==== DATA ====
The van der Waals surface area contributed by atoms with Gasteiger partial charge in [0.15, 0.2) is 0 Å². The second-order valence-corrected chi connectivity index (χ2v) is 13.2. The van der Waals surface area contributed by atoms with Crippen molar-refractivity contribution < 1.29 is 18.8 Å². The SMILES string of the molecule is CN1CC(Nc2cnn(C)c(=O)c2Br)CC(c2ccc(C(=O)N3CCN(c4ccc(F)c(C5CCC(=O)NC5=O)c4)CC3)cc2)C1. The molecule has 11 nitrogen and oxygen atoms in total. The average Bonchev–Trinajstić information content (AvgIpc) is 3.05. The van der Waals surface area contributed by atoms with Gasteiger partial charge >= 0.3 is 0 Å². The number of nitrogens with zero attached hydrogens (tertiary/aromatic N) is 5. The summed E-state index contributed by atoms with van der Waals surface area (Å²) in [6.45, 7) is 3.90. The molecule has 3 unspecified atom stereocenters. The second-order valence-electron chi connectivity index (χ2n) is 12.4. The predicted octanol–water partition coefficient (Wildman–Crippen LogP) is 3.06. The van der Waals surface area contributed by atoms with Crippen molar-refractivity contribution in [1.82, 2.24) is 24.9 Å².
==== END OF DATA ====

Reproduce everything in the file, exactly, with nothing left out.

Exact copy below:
The van der Waals surface area contributed by atoms with Gasteiger partial charge in [0.15, 0.2) is 0 Å². The second-order valence-corrected chi connectivity index (χ2v) is 13.2. The van der Waals surface area contributed by atoms with Crippen molar-refractivity contribution < 1.29 is 18.8 Å². The SMILES string of the molecule is CN1CC(Nc2cnn(C)c(=O)c2Br)CC(c2ccc(C(=O)N3CCN(c4ccc(F)c(C5CCC(=O)NC5=O)c4)CC3)cc2)C1. The molecule has 11 nitrogen and oxygen atoms in total. The average Bonchev–Trinajstić information content (AvgIpc) is 3.05. The van der Waals surface area contributed by atoms with Gasteiger partial charge >= 0.3 is 0 Å². The number of nitrogens with zero attached hydrogens (tertiary/aromatic N) is 5. The summed E-state index contributed by atoms with van der Waals surface area (Å²) in [6.45, 7) is 3.90. The molecule has 3 unspecified atom stereocenters. The second-order valence-electron chi connectivity index (χ2n) is 12.4. The predicted octanol–water partition coefficient (Wildman–Crippen LogP) is 3.06. The van der Waals surface area contributed by atoms with Crippen molar-refractivity contribution in [1.82, 2.24) is 24.9 Å².